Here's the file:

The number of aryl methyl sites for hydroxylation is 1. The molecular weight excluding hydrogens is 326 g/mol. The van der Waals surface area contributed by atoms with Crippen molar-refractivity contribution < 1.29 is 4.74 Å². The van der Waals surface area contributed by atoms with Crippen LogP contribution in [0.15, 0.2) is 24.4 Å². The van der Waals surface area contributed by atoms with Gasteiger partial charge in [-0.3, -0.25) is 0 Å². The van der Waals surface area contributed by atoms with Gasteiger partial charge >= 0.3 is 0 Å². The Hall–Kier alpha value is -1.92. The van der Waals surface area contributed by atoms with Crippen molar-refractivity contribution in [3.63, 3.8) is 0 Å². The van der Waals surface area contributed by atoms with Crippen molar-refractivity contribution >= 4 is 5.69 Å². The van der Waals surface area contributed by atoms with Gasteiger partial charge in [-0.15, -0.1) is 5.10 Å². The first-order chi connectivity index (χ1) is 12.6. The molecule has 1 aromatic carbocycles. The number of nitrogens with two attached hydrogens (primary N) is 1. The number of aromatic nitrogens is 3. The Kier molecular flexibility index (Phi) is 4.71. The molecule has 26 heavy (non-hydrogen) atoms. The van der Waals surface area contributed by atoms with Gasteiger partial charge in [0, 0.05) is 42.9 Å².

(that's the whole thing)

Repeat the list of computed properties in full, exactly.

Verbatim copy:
The number of aryl methyl sites for hydroxylation is 1. The molecular weight excluding hydrogens is 326 g/mol. The van der Waals surface area contributed by atoms with Crippen molar-refractivity contribution < 1.29 is 4.74 Å². The van der Waals surface area contributed by atoms with Crippen LogP contribution in [0.15, 0.2) is 24.4 Å². The van der Waals surface area contributed by atoms with Gasteiger partial charge in [-0.3, -0.25) is 0 Å². The van der Waals surface area contributed by atoms with Gasteiger partial charge >= 0.3 is 0 Å². The Hall–Kier alpha value is -1.92. The van der Waals surface area contributed by atoms with Crippen molar-refractivity contribution in [3.63, 3.8) is 0 Å². The van der Waals surface area contributed by atoms with Crippen molar-refractivity contribution >= 4 is 5.69 Å². The van der Waals surface area contributed by atoms with Gasteiger partial charge in [-0.15, -0.1) is 5.10 Å². The first-order chi connectivity index (χ1) is 12.6. The molecule has 1 aromatic carbocycles. The number of nitrogens with two attached hydrogens (primary N) is 1. The number of aromatic nitrogens is 3. The Kier molecular flexibility index (Phi) is 4.71. The molecule has 26 heavy (non-hydrogen) atoms. The van der Waals surface area contributed by atoms with Gasteiger partial charge in [0, 0.05) is 42.9 Å².